Newspaper Page Text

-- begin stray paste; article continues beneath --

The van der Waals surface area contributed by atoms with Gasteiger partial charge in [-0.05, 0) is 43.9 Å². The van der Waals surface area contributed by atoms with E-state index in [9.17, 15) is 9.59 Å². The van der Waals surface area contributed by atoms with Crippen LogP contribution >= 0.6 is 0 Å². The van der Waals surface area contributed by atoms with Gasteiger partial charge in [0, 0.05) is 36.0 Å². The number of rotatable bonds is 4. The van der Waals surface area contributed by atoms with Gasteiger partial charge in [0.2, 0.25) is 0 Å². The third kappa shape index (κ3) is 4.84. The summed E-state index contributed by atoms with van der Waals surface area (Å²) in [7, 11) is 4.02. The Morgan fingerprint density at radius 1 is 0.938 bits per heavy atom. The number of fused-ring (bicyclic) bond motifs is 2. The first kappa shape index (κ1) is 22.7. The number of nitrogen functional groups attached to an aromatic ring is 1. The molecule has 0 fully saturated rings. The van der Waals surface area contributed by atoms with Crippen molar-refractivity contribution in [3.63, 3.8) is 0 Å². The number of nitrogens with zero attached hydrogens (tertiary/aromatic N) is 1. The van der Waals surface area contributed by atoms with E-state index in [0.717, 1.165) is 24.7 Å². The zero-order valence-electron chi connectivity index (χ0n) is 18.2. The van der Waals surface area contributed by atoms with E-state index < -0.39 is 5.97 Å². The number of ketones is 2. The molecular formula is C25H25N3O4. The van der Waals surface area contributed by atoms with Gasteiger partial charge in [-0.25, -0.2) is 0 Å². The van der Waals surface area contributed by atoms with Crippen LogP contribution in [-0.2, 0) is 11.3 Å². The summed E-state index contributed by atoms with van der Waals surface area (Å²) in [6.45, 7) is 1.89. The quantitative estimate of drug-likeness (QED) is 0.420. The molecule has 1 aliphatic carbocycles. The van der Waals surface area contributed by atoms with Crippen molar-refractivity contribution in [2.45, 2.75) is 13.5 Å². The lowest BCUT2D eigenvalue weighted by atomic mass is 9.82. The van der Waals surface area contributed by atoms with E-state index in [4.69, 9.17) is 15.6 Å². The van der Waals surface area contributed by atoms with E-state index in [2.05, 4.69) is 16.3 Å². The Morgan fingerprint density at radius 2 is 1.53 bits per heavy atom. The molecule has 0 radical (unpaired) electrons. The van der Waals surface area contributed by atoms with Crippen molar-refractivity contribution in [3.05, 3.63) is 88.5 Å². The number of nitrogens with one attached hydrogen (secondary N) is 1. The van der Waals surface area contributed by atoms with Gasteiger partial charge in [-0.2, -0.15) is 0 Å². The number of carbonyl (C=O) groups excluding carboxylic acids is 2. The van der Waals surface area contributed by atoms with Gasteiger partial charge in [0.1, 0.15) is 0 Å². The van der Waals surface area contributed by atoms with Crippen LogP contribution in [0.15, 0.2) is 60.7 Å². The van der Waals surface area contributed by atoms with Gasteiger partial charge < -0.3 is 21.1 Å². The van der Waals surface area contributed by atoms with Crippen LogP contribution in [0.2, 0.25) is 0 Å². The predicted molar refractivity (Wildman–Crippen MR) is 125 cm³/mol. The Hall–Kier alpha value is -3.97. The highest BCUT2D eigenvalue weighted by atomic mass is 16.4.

* \mAmV dmwDQr6omSWr9£ So. Broadway 235-237-239 So. Hill St. 234-244 Store closes today at 6 o 'clock. Open Wednesday, Thursday and Friday Evenings. j Yesterday's rain hindered business to such an extent that j we can promise today's early shoppers practically the j 5 same values as were found yesterday by those who braved j the stolen. j Look up our Sunday ads. 'm^mmm, mmm*mm*mmmmm*mm*mmmmmmm. m. mmmsmmmm *mm*mmAmAmm*Amm*mm***mm*mm. Many toys at half These startling reductions will make it possible for you to buy far better toys and dolls than you have dared hope to get. $4.00 BLACKBOARDS $2.00 Desk blackboards on legs, with revolving picture rolls on top and pigeonholes for pens, paper, etc. Four feet high by two feet wide. Cut from $4 to $2. $2.25 BLACKBOARDS $1.50 Wall or stand blackboards, with revolving rolls on top, drop desk leaf and pigeonhole compartment with United States map inside. Cut from $2.25 to $1.50. 50c PARACHUTE GUNS 25c Combination parachute gun and bow and arrow, complete with parachute and arrows. Will sail some thirty feet. Cm from 50c to 25c. $1.50 EXPRESS WAGONS 80c Big red steel express wagons, with 12x24-inch boxes and strong iron wheels. Reduced from $1.50 to SOc. Smaller size, with 10x20-inch boxes, at 75c. $4.00 COASTERS $2.75 Roller coasters with steering gear and brake. Can be used on hills or level pavement. Cut from $4.00 to $2.75. IRISH MAILS $3.75 The genuine Irish Mails, in two sizes —the small size for chil dren of two to four years, and the standard size for full-grown boys. All with rubber tires. All priced $3.75. $1.00 BOOKS 75c The noted Billy Whiskers at the Fair lso pages of whole some fun and laughter—colored illustrations—7sc. DOLLS AT HALF Big dolls fully dressed in handsome lace and silk garments and picture hats. Clothes come off and on. Sizes 19 to 24 inches. Cut from $6.00, $7.50 and $8.00 to $3.00, $3.25 and $4. And larger ones, more elegantly dressed, 27 to 30 inches. Cut from $10, $12 and $15 to $5, $6 and $7.50. Only about two dozen in the collection, so be spry. (Fourth Floor, take rear elevators.) PRESIDENT TAET APPOINTS MANY (Continued from Vote One! altar of New Mexico, who has held the oitlco here for sixteen years. Interest attached to the appointment and some political significance was thought to b.i Included, as Mr. Poraker ls.p. brother of form, United States Senator Joseph B. Foraker of Ohio, and President Taft greatly desires to bring the Republican factions in Ohio into closer harmony. Other Appointments Charles W. Russell of Washington, D. « '., appointed minister to Persia, Is now assistant attorney general in tlie United States. He has for the last twenty yen rs been connected with the department of Justice. William Junes Calhoun of Chicago, appointed minister to China, 1- a law yer who has had considerable diplo- | matic experience In Cuba and Vene zuela, lie served for two years as a member of the Interstate commerce commission. Robert Bacon of New York, named lis ambassador to France, Is a graduate of Harvard university. He was formerly ;_ member of tlie firm of J. I. Morgan ■ & Co. He was appointed assistant sec retary of state September 5, 1907, and was secretary of state from January 27 to March 0. 1009. Richard C, Kerens, named as ambas sador to Austria-Hungary, i.s a native of Ireland, where he was born in IM_'. lie served in the Union army, 1861-1865, ami after the war went to Arkansas, end later to San Diego, Cal.. where he ■was a railway contractor, lie removed to St. Louis In 1876, and has since lived there. Henry Bane Wilson, transferred from the mission to Belgium, to he ambassa dor to Mexico, was first appointed In the diplomatic service In June, Ib'jT, as minister to Chile. Mr. Wilson was born in Indiana in 1557. Lived In Spokane At tlie time of his appointment in the diplomatic service Mr. Wilson lived In Spokane, Wash. Horace K. nowles of Delaware, transferred from Nicaragua to Santo Domingo, was bt in in Delaware in 316 1, Ho is a lawyer. Hen T. On ho of California, ap pointed minister to Portugal, lives in Los Angeles. He was governor of Cal ifornia from 1899 to 1903. Ban. riri H - Swenson of Minnesota, ap pointed minister to Switzerland, was born in s>j."i of Norwegian parents. He Is ldentliied with various Important ■business interests in Minneapolis. He was minister to Denmark from ISS7 to 1905. Henry P. Fletcher of Chamhersburg, All Housework is made easy by having plenty of Hot Water. —AN— • Instantaneous Automatic Gas Water Heater will furnish an abundant supply at a second's notice. Abso lutely nothing to do but turn the faucet rest is automatic. Ask any dealer for Demonstration. Los Angeles Gas and Electric Corporation 645 South Hill Street. Phones—Smi-et Main 8920; Home 10003. ! Pa., appointed minister to Chile, is S6 yean of air:*, and a lawyer. He was ap point secretary nt Peking April .6, 1907. Charles Page Bryan of Illinois, trans ferred from Portugal to Belgium, prac ticed law In Colorado for several years, where ho also served In the legislature. He also served In the Illinois legisla ture four terms. Doubts About Reid With regard to tlie post of ambas sador to Great Britain, it was said to day thai there la no definite under standing as to .lust how long Wliitelaw Reid will continue to serve. Early in his administration President Taft of fered the post to 'resident J_liot of 1 Harvard university, who was about to retire from active duty as head of that Institution. Mr. Eliot considered ' the matter for gome weeks and finally declined. Mr. Keid villi i President 'J' ift at Beverly last summer, and it was gen erally understood at that time that he would continue In the diplomatic serv ice until .i successor could be found. So far the president has not been able to select the man lie considers in every way fitted to succeed Mr. Held. When recently in consultation with Secretary Knox regarding the dlplo i matlc list the British post was reached, the president asked that it he passed lor the time being. Thus the matter stands. Dr. David Jayne Hill, ambassador to Germany, returned to his post at Ber lin recently after a trip to this coun try without any definite knowledge as to whether he was to be retained by President Taft. A no successor to *.]> Hill appeared among tin* diplo matic appointments today, it Is pre sumed he will continue to serve in definitely. Regarding the statement that Am bassador -Straus at Constantinople and Ambassador Rockhlll at St. Peters burg would retire at the end of two years' service. Secretary Knox said today there was no basis for such a suggestion. MAN SAID TO HAVE BEEN ABDUCTED BY WOMAN DIES INDIANAPOLIS, Dec. 20.— George Rhodlus, a «call man of this city, whoso marriage In Louisville five years Ego to a woman known as Elma Dare was annulled hero after the coup] had been pursued to New York and Pitts burg, led hi re today. Klma ' ire appealed to the state su preme court from the annulment de cision, and this matter is pending She was charged with abducting Rhodius when, it was alleged, ho was weak mentally. Rhodius received a fortune estimated at nearly a million dollars when his mother died. LOS ANGELES HERALD: TUESDAY MORNING, DECEMBER 21. 1000. FORMER SOLON DIES SUDDENLY WILLIAM H. HARRIS EXPIRES IN CHICAGO WAS NOTED AS A BREEDER OF SHORT HORN CATLE Prominent Leader in Live Stock World Is Stricken by Heart Disease After Attending an Exposition [As*<vlat*.l Pre*«] CHICAGO, Dec. 20.—Former United States Senator W. A. Harris of Kansas died suddenly here today at the home of a relative. Heart disease was given us the rinse* of death. William Alexander Harris was United States senator from Kansas from 1897 ;to IMS. He dli i at the home of his , sister-in-law, Mrs, I.ydia M. Maekay. , Senator Harris had been In Chicago for Is month, having me hero to attend ; the international Live Stock exposition, |In which he was Interested. Ie wan apparently In good health when sud denly stricken. Senator Harris was horn in Virginia in 1841. He served with honor In the Confederate army as assistant adjutant genera] and ordinance officer. In 1565 he moved to Kansas, where he became engaged as a Civil engineer in the construction of the Kansas division of the Union Pacific railroad. Since 1576 ho has been prominent throughout the United States as a farmer and breeder of pure bred short born cattle. This Identified him with the live stock Industry and brought him to Chicago as a director of the International Live Stock exposition. Once a Populist In politics he was Identified with the Populist part} when at its zenith, and before his election to the United States senate he served as a Populist member i of congress in 1893-95. Colonel Harris was defeated for re election to congress In ISM by Richard W. Blue, Republican. Two years later he was ono of four candidates for the Populist nomination for governor, but was defeated In the convention. He was then nominated for the state senate and was elected. During the legislature's session Sena tor Harris was chairman of the senate committee on railroads which prepared | the maximum freight rate bill, an.l j was elected to the United States senate to succeed William A. Peffer. While a member ol the United States senate Colonel Harris took an active part In the legislation Incident to the repayment by the Union Pacific railway of the heavy government loan with which the road hod been financed. In 1897 Colonel Harris was succeeded in the senate by Chester I. Long, but in 1904 he was the Democratic nominee for governor of Kansas. He was de feated by about 2000 majority. TAFT TO END PINCHOT FEUD (Continued from Pare One) termlning the form of inquiry will be threshed out between now and the re convening of congress on January 4. This whole subject gives promise of heated discussion among members of both houses of contrress, and it Is not unlikely that the Investigation will at length be put in tlie hands of a joint special committee representing both. Ordinarily an investigation of tills character would fall to the committee on public lands in one house or the other. These committees are made up, how ever, largely of men from western states who have in one way or an other take sides in the controversy and whose Interests might be regard ed as possibly interfering with an un biased judgment. One thing appears certain—the in vestigation, whoever makes it, must be relentless—and everybody seems agreed that it must be absolutely public, It is admitted that anything in the nature of "star chamber" proceedings would satisfy no one. Th. entire department of the interior so far as It concerns public land and mineral and water rights, it is agreed, must be barel to the in blight, from the time when Ballinger was commissioner general of the land of fice under the Roosevelt administra tion down to the present time. The position of Mr. Ballinger and his friends goes beyond any question of personal controversy and they and those *.*. ho voice the attitude of the administration disavow any desire to "convict somebody else" in order to vindicate the secretary of the interior. For Instance, it is denied that the interests of the department of agri culture and its forest service, of which Clfl'ord Plnch'ot is chief, will bo rec ognized us having any important Stake in this business. BARONESS GOES FROM BRUSSELS (Continued .mm Pace One) day, when Albert will triumphantly enter Brussels on horseback. Delegations are arriving from the European courts. The United States will bo represented by Henry Lane Wilson, minister to Belgium, and I. Grant Smith, the new secretary, who will arrive here tomorrow. PRIEST AT SAN FRANCISCO DENIES HE MARRIED RULER BAN FRANCISCO, Be*. 20.—Father Egglofstein, H. J., for twenty years prior to 11)07 foreign chaplin at the watering place of San ltemo, where it Is alleged th.* religious marriage cere- I mony uniting King Leopold and Bar oness Vaughan was performed, Is'now a resident of this city. When seen today by the Associated Press, Father Egglofstein denied he had performed the ceremony Which hud united the king of the Belgians arm the baroness, but said it was prob- I nblo the two were married at the Ital ian summer resort. it was a part of Father Egglofstein's duties to marry foreign visitors and he did perform many such ceremonies, but ha would have known had the Bel gian ruler sought to be married by him under an assumed name. No Civil license was required In San li. no. The marriages performed there were registered on the parish books. Father Egglofßtein admits that if the bishop of Villanouva had performed the ceremony the marriage would have been registered In his private books, to v.iii. the public has no access, Father Egglofstein says the cere mony might have been performed by the bishop ami secretly registered. Aged Senator Who Scores La Follette for Criticism gggpgEgz: ; z A__Wmmm\\ ___________ >j CHAUNCEY M. DEPEW WASHINGTON, Dec. 20.—Chauncey IV .M. Depew today sarcastically ' ' thanked Senator LaFollette in a speech on tho door of tho senate for associating him with President Taft in a criticism appearing in ■ recent issue of iii, Wisconsin senator's magazine. As a preface, Mr. Dept read from th. president's annual message references to the prosperous outlook In the United Stat, and said ill spite of tin por trayal of good times, from ii competent authority, the nation "is now burdened BROKAW'S WIFE HEARS ACCUSER BUTLER SAYS SHE SMOKED AND ALSO DRANK One of Witnesses for Millionaire Says He Forbade Spouse to Visit the Plaintiff's Home Because of Talk [Associated Press] NEW YORK, Dec. 20.—Cocktails and cigarettes, which have figured promi nently in the suit for separation brought liv Mrs. Mary Blair Brokaw against her husband, W. Gould isro kaw, again assumed Importance today in the trial at Mineola, L. 1. Sidney Woods, the Brokaw butler, testified for the defense that lie had served cocktail! to Mrs. Brokaw in a teacup. In tumblers, in a shaker, when .-!:.. was up and dressed and when she was in bed. He was positive that he had seen Mrs. Brokaw puffing cigarettes and that he had served her with them in iter room. During her butler's testimony Mrs. Brokaw, who. In her own testimony, would only own to an experience of four cocktail! and an occasional cig arette, sat open-mouthed. "I carried a cocktail to Mrs. Brokaw in the sun parlor," continued the but ler, 'and sue mentioned to me that ■die had discharged her nurse, Mies See. 1 told her that Miss Sco had asked me for liniment to apply to bruises which she said had been caused by kick! and lashings from a whip.'' Mrs. Brokaw Knew "Was the name of the person men tioned." asked counsel, "who applied tho whip or did the kicking." "Mrs. Brokaw knew who .lid it," re plied the butler. Was anything said to indicate that she had knowledge of the cuts on Miss See's limbs?" "Mrs. Brokaw was very cross and nobody asked her." Justice Henry H. Gildersleeve. a friend of Mr. Brokaw, testified be had spent some time at High Point, N. •'.. the Brokaw winter country home, and 1i,,,' always found the husband kind and affectionate toward his wife. The case has been brought up to a point where testimony of friends of the defendant gives a new twist to tales of various occurrences on the Brokaw es tates. Quarrels with her husband which Mrs. Brokaw said were brought about by Mr. Brokaw'i unreasonable Jeal ousy and ill temper have been asserted by guests of the Brokaws at High Point, L. 1., and elsewhere to have been trivial for the most part, and as much the fault of Mrs. Brokaw as of her husband. It is expected the trial will be con cluded this week. Mrs. Brokaw'i constantly reiterated tales of trouble so annoyed Mrs. 11. B. Gilbert, Mr. Brokaw's sister, that Mr. Gilbert forbade her coming to their bouse, Mr. Gilbert testified. Troubles Imaginary Tho troubles, In their Inception at i-.ri.t, were largely imaginary, Mr. Gil bert' thought. So far as actual barring of Mrs. Brokaw from his home was concerned, Mr. Gilbert said on cross examination ho could not recall an instance when she as ri Fused admission. Asked if Mrs. Brokaw had not asked his protection the witness did not re member the incident, nor did he recall Mrs. Brokaw'i sending her maid home for her persona] belongings. Mr. Brokaw was excited, "very ex cited," that night, Mr. Gilbert remem bered. Brokaw might have been drinking, and certainly was very much fatigued. He thought Brokaw might be laboring under what the cross ex amination lawyer finally defined for him as "trivial exhilaration." He did not think it strange that Mrs. Brokaw Should have come to his home that night when she had a home of her own. She did not know her husband was at the Gilbert home when she came there, tho witness stated. Attorney Baldwin wanted to know if Brokaw had not made Air. Gilbert and his wife the medium through which to obtain Information about Mrs. Brokaw. Mr, Brokaw was a "highly solicitous man." Mr. Gilbert admitted, and would not state positively that Mr. Brokaw had never wired the witness to find if Mis. Brokaw had "gone to town." ■ with a pessimistic prophecy" coming from Senator La Follette. "His holiday greeting," said Mr, De pew, referring to Mr. LaFollette, "is a severe criticism of the president and of myself. I thank him heartily for this association." The address of the New Yorker was called forth by what he characterize,! as the pessimistic predictions in (Sen ator) LaFollette's magazine, and In ; many newspapers as to the effect of the tariff upon prices and as to the | waste of natural resources. BRAVE WOMAN FOILS ROBBERS USES CLUB EFFECTUALLY ON THREE BANDITS Man Is Struck Down by Thugs Hj Trie* to Capture — Spouse Saves Life by Using Bludgeon [Associated Press) NEW YORK, Di i. 20.—Robbers who struck down » merchant as they were looting a store In Oyster Bay today, aid not reckon with his wife, who was following him. As a consequence of the woman's In terference, when Ha* light was over, one burglar was shot and another was unconscious. Mrs. Richard Golden, wife of a Bong Island railroad employe, was the hero ine of the affray. Golden started on a burglar hunt. His if- followed, carrying a largo stick. Golden saw a light in Thompson Brothers' store and investigated. He found three men working over the safe and piling up goods. "Hands up!" Golden yelled. The men obeyed, but as Golden ap proached, one of tho robbers felled him with a club and the three pounced upon him. They had not seen the young woman following. She struck down two of the robbers with her club, and stunned the third, who was grappling -with Golden. Golden freed himself and fired at the half-stunned man as lie arose and turned to run. The robber fell with a bullet in bis side, one of the others recovered his senses and lied. When Golden and the other watch man returned from the vain pursuit, they found Mrs. Golden standing guard over the unconscious man and threat ening with her club the wounded bur glar who was attempting to rise. FRUIT GROWERS COMPLAIN FREIGHT RATES EXCESSIVE California Concern Declares Tariff on Citrus Shipments Is Extortionate and Discriminatory WASHINGTON, Dec, 20.—1n a com plaint filed today with the Interstate commerce commission the freight rates on citrus fruits from Pacific coast point! to other pails of the United States are declared to bo excessive, extortionate and unduly discrimina tory. The complaint requests the commis sion to reduce the rates charged by the interstate carriers on all citrus fruits except lemon! and to issue an order declaring the present rates on lemons shipped from California. Ne vada and Utah to other parts of the country are reasonable. The complaint was filed by the Ar lington Height! Fruit exchange of Cal ifornia and about mo other producers and growers or citrus fruits against the Southern Pacific company and 495 other carriers. In respect to the number of carriers made defendants In the proceedings the complaint is the largest ever present ed to the commission. It Includes all of the Important rail road systems and lines In the United States and approximately five-sixths of Hi** entire Interstate mileage of rail roads. Some time ago the railroads an nounced their intention of increasing the rates on lemons from California points, making them the same as on oranges and similar citrus fruits. The growers assert the proposed in crease of IB cents a hundred will cost them $200,000 a year, and virtually would put them out of the lemon grow ing industry. SENATOR CLARK MAKES FLYING VISIT TO SON BAN FRANCISCO, Dec, 20.—0n a flying visit to his son, former Senator W. A. Clark, accompanied by his secre tary, arrived in San Mateo yesterday morning. He Will leave for Los An geles tomorrow afternoon. On his re turn trip he will inspect the San Pedro, Los Angeles & Salt Lake railroad bo fore returning to New York by wny of Salt Lake. ' AMUSEMENTS ~ " —r—^rnr"," .„, -." o Oela.eo*Blackwaod Co.,' Propre. and Mgra. BELASCO IHEAIEK MATINEES Thursday. Saturday, Sunday. ' Tonight and All This Week ;': - •-" The Belasco theater company for It. annual Christmas offering present. Leo Del rlcluteln'a great. I farcical success, Are You a Mason? Three hours chock , .ii ; l .nothing but the bad - of fun. y -- Mffi Three hour* chn.-u r, lof ...., »a (| m fltf , n „„,.„„ „. ,..., £".«"« ,*,. .A wor'.d" It you've . >.„„.. >■, In your .-,,.,,. don* i... to ... •*« v,», a """"SPECIAL XMAS MATINEE-GETS SEATS QUICK RKGri.AU BELaIcO FmCES-BVERT NIGHT »0 '" '' MATINEES. -*- to 500. NEXT WEEK'S GREAT ATTRACTION ... .. ,. mm T -j,, vi v « BTONB and th" laa c i* theater com* i,;^::;r'r:;,^'ii,';; i ..H;\^an;s!r,,;. & «• m *»«. • p>«. founded on the San Francisco eattbquaka, *-r -tr *r • *l Through a Window This important production la rSd. by special arrangement with KIBW » Erlanger and #h U..dao night performance. Dec. it, sold to the Native Sons .nd Daughter, of th. i- .ie, w'.-t for benefit In aid of the homeless Children of California. Ken -^or ••THROUGH A WINDOW" go on ..la this morning, Itcaulnr ITclasco prices w,U "prevail? n?twrthit.ndmß th. lmport«m. of th. play and the enormous expense at tached to tho magnificent production. G« . «r, _-.*i-.T-.r> a TTrtTTCI? MATINEES TODAY, Saturday, Sunday. RAND OPERA HOUSE a-*" i-im^^Maln iffti «-«•• Awn. HERE'S A GREAT XMAS SHOW FOR RIG FSOFUt AND I.mil: I'KOPI.I Ferris I "n<l '''" *"i",rl' «'i>i>".v present THli Hartman | Audrnn'r. delightful comb* °"B I TOYMAKER Hartman | aaattaa, I IUYMAKi-K SPECIAL BARGAIN MATINEE TODAY—IO and 25 cents. IT"* toyi '" all children attending the matinee today. * .-■'■ GRAND OPERA HOUSE MAMMOTH AVIATION WEEK BENEFIT THURSDAY AFTERNOON GIVEN BY FERRIS HARTMAN ami hi. big elnglng company In their stupendous holiday production of Audran's de« Ilghtful comic opera success, THE TOYMAKERj Entire proceed, of this big benefit Will go toward tire funds to Insure the _ncce.» of th.. grant aviation week planned for January in to "0. which will be the greatest event of Its kind In the world anil the biggest advertisement Los Angeles lias ever re celved. . .st > • ,__ SEATS NOW SELLING FAST MOROSCO'S BURBANK THEATER °i^'„ d M "lm»Z"'. Farewell Week of the Triumphant Success I THIRD AND CT T***T T IVTO FAREWELL Ol' LAST WEEK. OL • .L/J-ZlVlV^ | l.iANiiii: HALL. " FIRST OF I'm: Hit; nils SECURED 'BY THE MOROSCO-BELASCO ENTERPRISES Preceded >**■ HARRY GIRARD and S3 extra players In th. on. Ml grand opera, "SANTA CLAUS." Curtain rise, promptly at 8 o'clock. REGULAR BURBANK PRICES—2Sc, 35c. 50c. MATINEES. !se. GALLERY, 10c. Next Week—"THE GIRL OF THE GOLDEN WEST." Debut of FRANCES NORDSTROM. HAMPURGER'S MAJESTIC THEATER SSfl^ffiEgft Broadway near "'-^CHBl.TtlAfltAtnntß IKB KMuS""' M"'n '^ '""' AM) ENSI'ING WEEK—MATINEE WEDNESDAY—MATINEE NEW VEAB' First Time in Loa Angeles. A Great Attraction. --'-*"* I skat I BAILEY CS, AUSTIN I «£ BALE iv THE SEASON'S BIGGEST MUSICAL SUCCESS SALE I tomorrow. I The Top of the World I T»l.»RKmv. THE ORIGINAL HEW YORK AND CHICAGO COMPANY OL" 75. • ALL THE FEATURES, INCH Till: COLLIE BALLET. prices- :sc. 50c. 75c. $1. $1.50. WEDNESDAY MATINEE. .■:,,■ to ;i. m**S v t\ A>r~re\ . . Matinee Every Hay. fv\lA(VlAl_\"i\(KVX VVVv OCX \ \»t\ BolU Phone-*—ML f Paying I'articular At I \/ QII t\ £a*a- j-t 11 CX I Presenting always IS! * lentlon to Entertaining VCI U.V-1C V 111 C ,'f"' Buropaßß and I Ladles and Children | w 'mmmwsssm'wasmmsw w -.->-.*»»e | American attractions. "The Devil and Edwin Stevens & Co. Tom Walker" -— I '""<■<'«.!> ■" ,tt John b. Hymof & Co. at if. Matinee DeHaven Sextette Ben Welch With Sidney E. Gibson. Hebrew and Italian characters. TodaY Musical Shetlands Katchen Loisset ' and Howard*a Comedy Canines. Chanteuse. with "Honey." ——-— Milt Wood Vittoria and Giorgetta The Dancer with the Chair. V . .Hithrtsta OIU'IIEIM MOTION PICTUREB, European -glb-l^ tSf , a^.tcse. M.llnee. Dally-IBr. tie. »0«. MASON OPERA HOUSE i^-.nVv'.T: i..vii in AND ALL WEEK— SATURDAY (CHRISTMAS) DAY TON l "oNLY—DAVID BBLABCO WILL PRESENT DAVID WARFIELD In th« o^uiic chaster PRICKS 500 to ft. SKATS NOW ON SALE. COMING—OLGA NKTBKRBOLE. .... COMMENCING MONDAY NIGHT, DEC. 27—1* he greatest emotional actress, week co. OLGA NETHERSO LE PRESENTING Mon.. Tuca. and wed. i "The Writing on the Wall" nights ami Sat. matinee I Wednesday matinee and , "SaphO Thursday night J Magda Saturday nighty nigi't | "The Second Mrs. Tanqueray » rniCFS vie to ■ Seats on sale Thursday morning, the 23d. Mail Order. .CO tap. ' ;, by remittance tiled In order of receipt and e»...-n1,..l after the win.low sale opens. Fier>ut?D'o TUPATPB IIRST si', near Spring. Phones Aiillflri; Main 4011. ISCHER » I titsA 1 E.K BLUER >. WORKMAN, Prapr. nod Mgr. WEEK t COMMENCING MONDAY. DEC. 20—Mr. Workman presents the Fischer favorites, Frank Morton, Hilly Onslow, B.CO Ives. Annie Hauman and .« HALPBRIN "The Jolly Kid Soubrette." In the rib-tickling fare, comedy. "THE Wrong' SENATOR." Challenge dancing choruß. New specialties. Comedy motion pic tures.' Illustrated songs. Man,,.,* every day. Two shows nightly, I:« and till Beautiful holiday souvenirs. Thursday matinee. Popular price. 10c, toe and lie. L.-.C ,,.,, k'x THPATIi'I. SPRING st., MATINEE TODAY. OS AN Or. L. _•_.-. I H__ftl_-_. NKAR4TII. 2 SHOWS EVERY MIGHT, Ernest Pant.er troupe. GODLEWSKI TROUPE _!.'' 11,.*,l l, .*,, r-' "*'""1 * ('° n_.a_._hv Until Dick A Alice MrAvoy. T1 ,. . 1 auah Scone Russian Singers and Dancers. , ll>rrls & „,„,„„. '™ " POPULAR PRICES— 10. 20 AND 30 CENTS. LYMPIC THEATER °SSES^FIKi Ot •irairT-iTr' TTJir'ATlrj? Oppo.-lto liurbanlt Theater. LYMPIC iHtAIfiK Phone, lit".; Main UL Christmas Week ALi'HIN-FARGO MUSICAL COMEDY COMPANY present the lilt of Hie Maaon, "THE Itll.l.lKl'.N MAN," by Cha. Alphln Don't fall to sco the sensational bathing number. Price. 10c. Sue and 25c. Next Week—"THE KINO OF PATAGONIA." | •n/TcCAREY'S ■ i;>Function. Tuesday, Dec. 21-8 P. M. iVI Ad Wolgast vs. Frank Picato TEN ROUNDS— I 33 at 6 o'clock Also Iranklr Conlev vs. Kid Cleveland. 10 rounds, 115 at 8; Al Rogers vs. Paul Roman, six round.; Hobo Dougherty vs. Joe Llvermore, six rounds, ami . four round opener. Admission ft. Reserved >a»t. *'■!. H>>". seats *3. For aula at A. H. Greenewuld's cigar store, 101 South Spring street. TAHITIAN DIVING SEASON FOR PEARLS IS AT CLOSE Six Hundred Tons of Mother.of.Pearl Shells Secured, Which Will Lower Prices PAPEETE, Tahiti, Dec. 5, via San Francisco, Her*. 20.—The diving season for pearls and mother-of-pearl shells is at an end for the current year. Hikuru and Takume, the two chief Islands devoted to the industry, have yielded no less than 600 tons of shells, Takume surpassing Hikuru, which has hitherto held the supremacy in both quantity ami quality. The average price paid by the traders for shells has been 12 cents a pound, but it Is feared the production this season may glut the market and cause a reduction In price. Schwab Secures Option CARACAS, Venezuela, Dec. 20.—C. M. Schwab, the American ironmaster, lias obtained an option on the Imataca iron deposits. His engineers have ex amined the mines TO CUIUS fA COT.I. IN QMS »AY Take LAXATIVE UIHiMn Quinine Tablets. Druggists refund money if It falls to cure. E.W. GROVE'S signature 13 on eacli box. 250, NEGRO KILLED IN PISTOL BATTLE IN KANSAS CITY County Marshal and Policeman Try to Arrest Man Who Was Pawning Stolen Jewelry KANSAS CITY, Dec. 20.—1n a pistol battle in which County Marshal Joel 11. Mayes, Policeman Earl C. Logan ami an unidentified negro were -the participants, the negro was killed and the marshal was shot in the head and severely wounded, In a pawnshop at 210 Independence avenue here today. The officers had hern notified the ne gro was in the pawnshop trying to borrow money on Jewelry stolen from Mrs. ]>'. H. Barrett a few days ago. In tire pockets of the negro were found three diamond rings belonging to Mrs. Barrett,. Values Estate at $1,624,340 LONDON, Dec. 20.*—The estate of the late Consuelo, dowager duchess of Manchester, is valued for probate at $1,684,840, After making provision for her grandson, tlie Viscount Mande vllle, and the younger children of the duke of Manchester, the residue of the property .was left in trust for the duke during his lifetime and then for the successor to the title. The Society for the Prevention of Cruelty to Animals' receives $5000. .